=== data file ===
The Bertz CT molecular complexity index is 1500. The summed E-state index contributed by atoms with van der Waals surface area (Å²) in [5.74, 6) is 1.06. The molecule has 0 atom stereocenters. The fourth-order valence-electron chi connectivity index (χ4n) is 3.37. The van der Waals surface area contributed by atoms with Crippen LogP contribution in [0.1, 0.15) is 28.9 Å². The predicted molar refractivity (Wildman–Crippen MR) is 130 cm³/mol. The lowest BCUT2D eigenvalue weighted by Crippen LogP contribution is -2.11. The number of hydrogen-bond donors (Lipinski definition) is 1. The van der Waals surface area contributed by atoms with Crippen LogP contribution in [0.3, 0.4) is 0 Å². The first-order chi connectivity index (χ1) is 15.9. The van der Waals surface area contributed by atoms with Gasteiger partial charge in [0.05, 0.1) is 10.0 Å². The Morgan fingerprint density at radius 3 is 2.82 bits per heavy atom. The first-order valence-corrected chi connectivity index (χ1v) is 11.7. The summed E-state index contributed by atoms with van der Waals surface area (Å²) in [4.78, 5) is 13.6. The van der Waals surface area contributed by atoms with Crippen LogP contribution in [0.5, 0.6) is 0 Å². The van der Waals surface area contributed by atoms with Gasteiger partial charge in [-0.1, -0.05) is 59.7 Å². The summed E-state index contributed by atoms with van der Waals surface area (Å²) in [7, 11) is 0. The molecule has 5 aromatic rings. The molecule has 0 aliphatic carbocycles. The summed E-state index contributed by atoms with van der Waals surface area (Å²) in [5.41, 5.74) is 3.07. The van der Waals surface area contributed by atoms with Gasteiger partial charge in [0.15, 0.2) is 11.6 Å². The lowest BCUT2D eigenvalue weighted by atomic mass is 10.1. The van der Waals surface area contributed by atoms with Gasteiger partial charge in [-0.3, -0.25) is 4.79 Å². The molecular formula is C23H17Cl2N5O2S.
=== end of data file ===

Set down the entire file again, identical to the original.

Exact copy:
The Bertz CT molecular complexity index is 1500. The summed E-state index contributed by atoms with van der Waals surface area (Å²) in [5.74, 6) is 1.06. The molecule has 0 atom stereocenters. The fourth-order valence-electron chi connectivity index (χ4n) is 3.37. The van der Waals surface area contributed by atoms with Crippen LogP contribution in [0.1, 0.15) is 28.9 Å². The predicted molar refractivity (Wildman–Crippen MR) is 130 cm³/mol. The lowest BCUT2D eigenvalue weighted by Crippen LogP contribution is -2.11. The number of hydrogen-bond donors (Lipinski definition) is 1. The van der Waals surface area contributed by atoms with Crippen LogP contribution in [0.3, 0.4) is 0 Å². The first-order chi connectivity index (χ1) is 15.9. The van der Waals surface area contributed by atoms with Gasteiger partial charge in [0.05, 0.1) is 10.0 Å². The Morgan fingerprint density at radius 3 is 2.82 bits per heavy atom. The first-order valence-corrected chi connectivity index (χ1v) is 11.7. The summed E-state index contributed by atoms with van der Waals surface area (Å²) in [4.78, 5) is 13.6. The van der Waals surface area contributed by atoms with Crippen LogP contribution in [0.5, 0.6) is 0 Å². The van der Waals surface area contributed by atoms with Gasteiger partial charge in [-0.1, -0.05) is 59.7 Å². The summed E-state index contributed by atoms with van der Waals surface area (Å²) in [7, 11) is 0. The molecule has 5 aromatic rings. The molecule has 0 aliphatic carbocycles. The summed E-state index contributed by atoms with van der Waals surface area (Å²) in [5.41, 5.74) is 3.07. The van der Waals surface area contributed by atoms with Gasteiger partial charge in [0.15, 0.2) is 11.6 Å². The lowest BCUT2D eigenvalue weighted by atomic mass is 10.1. The van der Waals surface area contributed by atoms with Gasteiger partial charge in [-0.3, -0.25) is 4.79 Å². The molecular formula is C23H17Cl2N5O2S.